Fox News host Bill O'Reilly ignored his guest's statement that the disproportionately high incarceration among blacks rates pose a threat to young black males.
On the July 15 edition of his Fox News show, O'Reilly hosted Fox News contributor Rev. Jacques DeGraff to comment on his views about race following George Zimmerman's acquittal in the death of Trayvon Martin, which has sparked protests around the country. Responding to O'Reilly's question about "what do you want to change" following the trial, DeGraff said that it has been "open season on black young men" in the criminal justice system, which has disproportionately targeted black men across the country. O'Reilly dismissed his statement, saying, "That's not true, I don't believe that for a second." Asked by DeGraff to "explain the disparity" of black men disproportionately represented in the criminal justice system, O'Reilly insisted that "high-crime districts" were to blame, "where police flood in to protect the citizens and make more arrests than they would make in low-crime districts." DeGraff then tried to point out again that there is a "disparity in sentencing."
But O'Reilly ignored the fact that black men are incarcerated more often and given longer sentences than whites for the same crimes.
The New York Times highlighted a Justice Department report that found that people of color were searched more than double the amount of whites, and that black people are incarcerated more frequently and for longer periods of time:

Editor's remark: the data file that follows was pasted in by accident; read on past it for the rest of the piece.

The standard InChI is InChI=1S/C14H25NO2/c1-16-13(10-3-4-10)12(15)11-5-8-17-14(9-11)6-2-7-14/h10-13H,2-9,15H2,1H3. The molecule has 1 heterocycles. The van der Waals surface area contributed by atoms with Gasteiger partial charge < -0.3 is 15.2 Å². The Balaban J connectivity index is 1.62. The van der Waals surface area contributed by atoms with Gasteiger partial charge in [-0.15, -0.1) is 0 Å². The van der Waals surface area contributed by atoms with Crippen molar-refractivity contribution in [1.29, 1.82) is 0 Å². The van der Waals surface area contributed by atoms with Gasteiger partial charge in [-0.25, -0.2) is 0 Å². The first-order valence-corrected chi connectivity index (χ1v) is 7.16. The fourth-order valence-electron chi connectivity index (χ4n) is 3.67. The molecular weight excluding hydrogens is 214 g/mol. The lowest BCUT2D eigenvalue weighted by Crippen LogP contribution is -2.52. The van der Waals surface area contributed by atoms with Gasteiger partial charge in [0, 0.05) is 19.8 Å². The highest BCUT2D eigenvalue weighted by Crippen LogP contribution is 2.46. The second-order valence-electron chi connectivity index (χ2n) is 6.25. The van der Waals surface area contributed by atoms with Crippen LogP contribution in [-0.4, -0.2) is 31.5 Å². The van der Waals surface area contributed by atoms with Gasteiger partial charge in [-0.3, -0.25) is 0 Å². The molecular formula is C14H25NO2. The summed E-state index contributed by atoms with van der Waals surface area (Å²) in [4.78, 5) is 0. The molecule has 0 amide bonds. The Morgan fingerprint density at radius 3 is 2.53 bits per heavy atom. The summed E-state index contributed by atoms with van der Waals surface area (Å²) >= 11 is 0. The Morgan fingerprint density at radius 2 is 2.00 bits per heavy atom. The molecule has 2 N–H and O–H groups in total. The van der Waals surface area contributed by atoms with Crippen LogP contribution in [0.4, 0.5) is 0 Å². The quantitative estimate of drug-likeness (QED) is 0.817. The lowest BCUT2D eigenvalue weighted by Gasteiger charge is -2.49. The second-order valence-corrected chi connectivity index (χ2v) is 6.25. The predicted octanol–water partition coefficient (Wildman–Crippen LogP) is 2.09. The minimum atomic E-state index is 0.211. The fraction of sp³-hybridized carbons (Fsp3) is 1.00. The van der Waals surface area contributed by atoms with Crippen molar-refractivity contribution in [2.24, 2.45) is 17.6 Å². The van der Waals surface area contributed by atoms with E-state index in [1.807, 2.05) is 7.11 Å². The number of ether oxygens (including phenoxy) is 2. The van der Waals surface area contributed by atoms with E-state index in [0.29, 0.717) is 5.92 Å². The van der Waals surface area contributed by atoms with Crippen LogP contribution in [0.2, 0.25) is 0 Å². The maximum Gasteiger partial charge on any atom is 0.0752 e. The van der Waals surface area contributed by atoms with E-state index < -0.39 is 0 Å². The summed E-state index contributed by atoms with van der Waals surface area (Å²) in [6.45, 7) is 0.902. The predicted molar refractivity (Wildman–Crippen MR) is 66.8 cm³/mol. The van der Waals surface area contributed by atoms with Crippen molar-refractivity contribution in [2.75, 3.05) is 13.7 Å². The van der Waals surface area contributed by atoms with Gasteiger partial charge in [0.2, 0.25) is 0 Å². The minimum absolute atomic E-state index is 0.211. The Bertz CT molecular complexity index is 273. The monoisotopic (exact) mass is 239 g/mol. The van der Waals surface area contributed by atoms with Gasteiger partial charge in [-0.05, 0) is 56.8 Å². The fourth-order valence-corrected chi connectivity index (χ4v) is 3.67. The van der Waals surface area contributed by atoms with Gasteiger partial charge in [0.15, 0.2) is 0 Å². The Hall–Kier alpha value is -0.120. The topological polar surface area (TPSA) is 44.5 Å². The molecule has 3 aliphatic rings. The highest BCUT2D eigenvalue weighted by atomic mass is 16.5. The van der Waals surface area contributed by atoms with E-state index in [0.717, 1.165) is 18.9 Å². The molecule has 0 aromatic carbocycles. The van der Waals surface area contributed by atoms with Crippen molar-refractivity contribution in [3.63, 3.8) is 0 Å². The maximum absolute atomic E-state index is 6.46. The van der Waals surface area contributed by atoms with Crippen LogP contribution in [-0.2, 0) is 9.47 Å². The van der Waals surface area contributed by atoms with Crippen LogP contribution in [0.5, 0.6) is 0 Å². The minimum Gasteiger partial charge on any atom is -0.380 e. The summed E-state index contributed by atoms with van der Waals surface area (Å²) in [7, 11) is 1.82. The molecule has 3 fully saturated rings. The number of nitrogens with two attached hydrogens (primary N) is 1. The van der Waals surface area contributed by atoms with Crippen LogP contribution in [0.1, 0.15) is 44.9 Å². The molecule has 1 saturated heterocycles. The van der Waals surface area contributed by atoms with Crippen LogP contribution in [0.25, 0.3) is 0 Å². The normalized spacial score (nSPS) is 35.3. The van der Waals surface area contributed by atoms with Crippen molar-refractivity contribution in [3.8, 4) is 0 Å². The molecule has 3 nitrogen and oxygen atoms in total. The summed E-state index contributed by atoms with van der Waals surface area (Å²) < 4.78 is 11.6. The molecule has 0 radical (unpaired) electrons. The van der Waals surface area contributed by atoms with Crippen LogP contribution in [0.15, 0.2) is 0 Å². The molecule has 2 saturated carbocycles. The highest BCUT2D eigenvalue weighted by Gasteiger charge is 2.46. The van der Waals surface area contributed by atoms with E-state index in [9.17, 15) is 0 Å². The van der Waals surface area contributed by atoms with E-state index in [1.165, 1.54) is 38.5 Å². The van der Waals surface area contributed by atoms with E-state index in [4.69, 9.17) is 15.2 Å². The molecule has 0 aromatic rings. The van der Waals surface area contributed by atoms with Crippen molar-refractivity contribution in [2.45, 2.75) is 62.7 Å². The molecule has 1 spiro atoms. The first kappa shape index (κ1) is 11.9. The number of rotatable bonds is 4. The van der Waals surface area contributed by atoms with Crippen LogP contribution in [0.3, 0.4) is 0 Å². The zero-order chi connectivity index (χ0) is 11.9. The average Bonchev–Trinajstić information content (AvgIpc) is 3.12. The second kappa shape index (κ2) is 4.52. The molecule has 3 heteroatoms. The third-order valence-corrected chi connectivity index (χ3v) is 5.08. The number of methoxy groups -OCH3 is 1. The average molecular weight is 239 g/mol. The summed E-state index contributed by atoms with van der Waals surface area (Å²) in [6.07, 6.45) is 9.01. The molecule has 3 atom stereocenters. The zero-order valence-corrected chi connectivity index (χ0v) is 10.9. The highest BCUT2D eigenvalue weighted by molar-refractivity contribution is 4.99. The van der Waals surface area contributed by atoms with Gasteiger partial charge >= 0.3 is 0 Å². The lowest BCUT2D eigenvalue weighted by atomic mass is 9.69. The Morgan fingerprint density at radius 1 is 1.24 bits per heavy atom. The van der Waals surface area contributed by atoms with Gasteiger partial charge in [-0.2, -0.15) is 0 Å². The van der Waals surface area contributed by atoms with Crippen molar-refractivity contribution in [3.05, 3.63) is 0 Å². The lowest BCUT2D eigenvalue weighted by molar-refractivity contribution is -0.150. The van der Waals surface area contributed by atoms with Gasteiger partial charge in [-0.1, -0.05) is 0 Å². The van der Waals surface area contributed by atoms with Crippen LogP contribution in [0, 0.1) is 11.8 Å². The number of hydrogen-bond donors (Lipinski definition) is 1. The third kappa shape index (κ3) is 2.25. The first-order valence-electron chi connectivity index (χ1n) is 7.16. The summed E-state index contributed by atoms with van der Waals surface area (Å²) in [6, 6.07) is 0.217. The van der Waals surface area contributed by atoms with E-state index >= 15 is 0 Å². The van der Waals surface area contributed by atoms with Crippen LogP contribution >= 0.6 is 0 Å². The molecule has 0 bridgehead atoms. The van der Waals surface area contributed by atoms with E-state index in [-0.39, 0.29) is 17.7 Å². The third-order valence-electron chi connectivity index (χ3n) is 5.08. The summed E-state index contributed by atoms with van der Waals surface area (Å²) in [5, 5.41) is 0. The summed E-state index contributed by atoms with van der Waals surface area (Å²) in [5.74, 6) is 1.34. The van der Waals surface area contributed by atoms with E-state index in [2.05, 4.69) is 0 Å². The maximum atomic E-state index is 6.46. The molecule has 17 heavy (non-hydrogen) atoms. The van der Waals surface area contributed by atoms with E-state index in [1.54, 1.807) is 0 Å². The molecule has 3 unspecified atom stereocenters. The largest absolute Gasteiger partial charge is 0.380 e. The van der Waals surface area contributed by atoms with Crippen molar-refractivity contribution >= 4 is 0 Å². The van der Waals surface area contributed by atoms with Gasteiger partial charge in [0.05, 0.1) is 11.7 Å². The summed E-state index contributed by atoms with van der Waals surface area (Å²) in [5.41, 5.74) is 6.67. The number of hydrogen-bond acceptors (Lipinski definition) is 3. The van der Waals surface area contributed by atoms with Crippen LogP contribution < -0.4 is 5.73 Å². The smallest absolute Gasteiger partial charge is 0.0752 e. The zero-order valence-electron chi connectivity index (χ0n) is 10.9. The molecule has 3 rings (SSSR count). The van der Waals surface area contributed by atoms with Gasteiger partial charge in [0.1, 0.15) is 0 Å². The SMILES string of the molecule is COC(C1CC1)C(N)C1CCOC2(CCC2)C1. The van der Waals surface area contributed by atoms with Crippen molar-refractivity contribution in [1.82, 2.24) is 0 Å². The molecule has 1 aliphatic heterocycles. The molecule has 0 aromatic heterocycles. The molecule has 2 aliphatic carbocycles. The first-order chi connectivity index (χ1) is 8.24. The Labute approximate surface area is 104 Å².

But recent research has kept the argument alive. A 2005 study by the Justice Department found that while Hispanic, black and white drivers were stopped by the police about as often, Hispanic drivers or their vehicles were searched 11.4 percent of the time and blacks 10.2 percent of the time, compared with 3.5 percent for white drivers. Data collected from state courts by the Justice Department also shows that a higher percentage of black felons than white felons receive prison sentences for nearly all offenses, and also that blacks receive longer maximum sentences for most offenses.
The Huffington Post reported that black youth arrest rates for drug, assaults, and weapon offences "are higher than arrest rates for white youth -- even though both report similar rates of delinquency." The article went on to note that "federal lawmakers recognize youth of color are treated differently by the juvenile justice system." The Sentencing Project found that blacks are incarcerated at "nearly six (5.6) times the rate of whites." The ACLU pointed out that 1 in every 106 white men are incarcerated, compared to 1 in every 15 black men:
The Prison Policy Initiative found similar statistics in its study on prison incarceration rates by race and sex: